Kilbrittain Trails – The Fin Whale and Castle Walk

This post has more photos than usual as it combines a few things we did in one go in the lovely little town of Kilbrittain. Kilbrittain is only about 5 miles out of Bandon and has some beautiful walks and amenities to its credit. There are 4 official walks around Kilbrittain known as the Kilbrittain Trails – the walks range from the Castle Walk (which is 3.7km to the longer Kiln Walk which is 14.5km). At the time, we did not have a brochure, and didn’t want to accidentally start a marathon walk, so we just explored around the amenity area and immediate woodlands.

The Fin Whale at Kibrittain, West Cork

The most unique thing is the entire skeleton of a Fin whale which is on public display near the playground. The whale was beached nearby in 2009 and its jaw alone is 18ft long. The entire whale is over 65 ft long and its a fascinating opportunity to see how large they are close up and personal.

Fin Whale, Kilbrittain

Behind where the whale is on display, is a lovely picnic area and playground. From there we did the Castle Walk which winds along a lovely little wooded path until you come to the gates of Kilbrittain Castle

A woodland path leading to Kilbrittain Castle.
Information board about Kilbrittain Castle

I didn’t get a great photo of the castle (although you have a good view of it from the gate) but instead included the above photo with the interesting History and facts about Kilbrittain Castle. For instance, it is the oldest inhabited castle in Ireland said to date back from 1035.

Kilbrittain Forest Recreation Area

With small kiddies, you could turn at the gates and go back the way you came towards the playground. We decided to cross the road and follow a trail we found in the forest recreation area.

Kilbrittain Forest Recreation Area

We were very aware that we didn’t have a map with us and weren’t prepared to end up on an accidentally longer walk than intended, so we just decided to follow the main path through the woods.

Kilbrittain Forest

Eventually, we seemed to have formed a good loop and came out near the road/main entrance but not before we found a gorgeous little waterfall and paddling area in the woods.

Kilbrittain Forest and waterfall

We re-traced our steps and crossed the road back to the castle and went through the gap in the wall – which led us back along the way we had come through the little woodland and back towards the playground.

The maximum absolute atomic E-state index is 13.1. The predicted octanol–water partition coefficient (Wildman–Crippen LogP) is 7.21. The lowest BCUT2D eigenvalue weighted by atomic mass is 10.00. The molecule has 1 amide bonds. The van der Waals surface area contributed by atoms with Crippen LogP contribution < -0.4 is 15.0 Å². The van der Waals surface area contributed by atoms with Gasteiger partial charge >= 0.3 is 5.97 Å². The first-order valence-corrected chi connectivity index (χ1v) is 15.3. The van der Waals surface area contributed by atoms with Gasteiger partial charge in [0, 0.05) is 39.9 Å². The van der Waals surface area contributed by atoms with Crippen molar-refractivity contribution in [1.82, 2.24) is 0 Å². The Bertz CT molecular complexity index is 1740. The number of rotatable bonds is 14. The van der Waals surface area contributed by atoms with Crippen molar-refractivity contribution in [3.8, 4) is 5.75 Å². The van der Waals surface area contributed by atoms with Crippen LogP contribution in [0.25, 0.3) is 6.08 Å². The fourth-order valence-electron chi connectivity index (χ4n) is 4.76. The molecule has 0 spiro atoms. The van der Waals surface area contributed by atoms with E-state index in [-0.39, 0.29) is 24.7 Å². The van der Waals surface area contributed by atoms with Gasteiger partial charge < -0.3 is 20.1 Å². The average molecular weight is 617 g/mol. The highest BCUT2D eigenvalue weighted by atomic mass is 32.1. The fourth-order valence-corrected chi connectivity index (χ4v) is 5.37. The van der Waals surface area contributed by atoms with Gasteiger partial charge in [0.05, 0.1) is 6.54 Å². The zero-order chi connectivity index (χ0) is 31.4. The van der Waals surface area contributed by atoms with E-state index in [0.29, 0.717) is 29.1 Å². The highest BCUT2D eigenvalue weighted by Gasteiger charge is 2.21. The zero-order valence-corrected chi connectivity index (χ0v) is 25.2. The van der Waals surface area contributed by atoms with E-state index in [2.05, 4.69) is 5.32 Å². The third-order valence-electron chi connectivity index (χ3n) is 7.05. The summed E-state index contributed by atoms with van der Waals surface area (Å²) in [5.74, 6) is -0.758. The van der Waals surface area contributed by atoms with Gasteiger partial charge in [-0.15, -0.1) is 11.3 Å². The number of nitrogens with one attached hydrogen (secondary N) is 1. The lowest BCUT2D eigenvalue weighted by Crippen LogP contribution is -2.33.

Gap in the Wall near Kilbrittain Castle

We played for hours on the zip lines at the playground and when all our energy was completely exhausted, we started to make our way back past the whale and to where we parked our car.

Playground at Kilbrittain amenity Centre

A little shop across the road from the whale sells the most generous ice-creams in summer. Not only the kids loved them – but by the time we got the car, we were competing with sugar crazed wasps as well!

All in all, we feel as if we only sampled a small bit of what the Kilbrittain Trails have to offer and would love to go back and do the rest of the walks. Here is a quick overview of them according to their website http://www.kilbrittaintrails.ie

THE CASTLE WALK -RED 3.7km
This route heads north – around quiet country roads in a loop returning down to the village and through the Village Park to the Castle gate, returning to the village either along the main road or via the Village Park.
THE ESTUARY LOOP- BLUE-7km
Starting at the Village Park walk west through the village, turn left at the church & follow the blue arrows along quiet country roads, past rolling hills and lovely views of Coolmain Bay, returning to the village to the Castle gate via the woodland trail back to the Village Park.
THE RATHCLAREN LOOP -YELLOW -9km
Starting at the Village Park walk west through the village turning left at the church & follow the Yellow arrows along lovely quiet country roads, past the Trinity Well and beautiful Rathclarin Church, this route has stunning views over the estuary, returning to the village to the Castle gate via the woodland trail back to the Amenity Park..
THE KILN WALK- GREEN -14.5 km
Starting at the amenity park walk west through the village turning left at St. Patrick’s church, follow the Green arrows west towards Timoleague, past the ruins of Cloundereen Church After 6 km head south to Courtmacsherry Bay – the return to Kilbrittain along quiet roads with spectacular views over the bays and strands.

Glengarriff Woods – Lady Bantry’s Lookout

The Glengarriff Nature Reserve is home to over 300 hectares of oak woodland and is a wonderful place to visit at any time of year.  Each season shows a different aspect of the woods and it is equally as beautiful to visit in the first flush of spring as it is during the colourful palette of autumn.  There are several clearly marked walks in the woods so there is a trail for every age, ability and fitness level.  Depending on how much time you have and what your energy levels are, it is always rewarding to combine a few of the loops into a longer tailor-made walk.